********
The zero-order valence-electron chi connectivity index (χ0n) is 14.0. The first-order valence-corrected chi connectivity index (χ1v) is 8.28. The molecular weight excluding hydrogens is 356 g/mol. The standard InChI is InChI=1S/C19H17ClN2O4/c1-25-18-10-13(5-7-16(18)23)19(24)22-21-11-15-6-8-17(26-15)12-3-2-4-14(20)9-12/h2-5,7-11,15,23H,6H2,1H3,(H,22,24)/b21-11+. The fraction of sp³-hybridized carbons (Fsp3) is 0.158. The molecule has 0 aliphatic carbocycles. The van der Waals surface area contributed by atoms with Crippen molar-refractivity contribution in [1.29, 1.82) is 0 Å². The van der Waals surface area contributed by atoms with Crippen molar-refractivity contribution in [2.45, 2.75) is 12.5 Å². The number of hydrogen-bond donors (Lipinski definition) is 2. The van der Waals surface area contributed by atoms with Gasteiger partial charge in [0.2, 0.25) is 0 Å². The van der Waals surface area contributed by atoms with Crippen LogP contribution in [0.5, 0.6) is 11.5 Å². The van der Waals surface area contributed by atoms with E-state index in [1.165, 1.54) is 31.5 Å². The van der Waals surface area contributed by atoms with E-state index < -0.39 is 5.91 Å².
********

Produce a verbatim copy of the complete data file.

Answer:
The zero-order valence-electron chi connectivity index (χ0n) is 14.0. The first-order valence-corrected chi connectivity index (χ1v) is 8.28. The molecular weight excluding hydrogens is 356 g/mol. The standard InChI is InChI=1S/C19H17ClN2O4/c1-25-18-10-13(5-7-16(18)23)19(24)22-21-11-15-6-8-17(26-15)12-3-2-4-14(20)9-12/h2-5,7-11,15,23H,6H2,1H3,(H,22,24)/b21-11+. The fraction of sp³-hybridized carbons (Fsp3) is 0.158. The molecule has 0 aliphatic carbocycles. The van der Waals surface area contributed by atoms with Crippen molar-refractivity contribution in [1.29, 1.82) is 0 Å². The van der Waals surface area contributed by atoms with Crippen molar-refractivity contribution in [2.45, 2.75) is 12.5 Å². The number of hydrogen-bond donors (Lipinski definition) is 2. The van der Waals surface area contributed by atoms with Gasteiger partial charge in [0.2, 0.25) is 0 Å². The van der Waals surface area contributed by atoms with Crippen LogP contribution in [0.5, 0.6) is 11.5 Å². The van der Waals surface area contributed by atoms with E-state index in [1.165, 1.54) is 31.5 Å². The van der Waals surface area contributed by atoms with E-state index < -0.39 is 5.91 Å².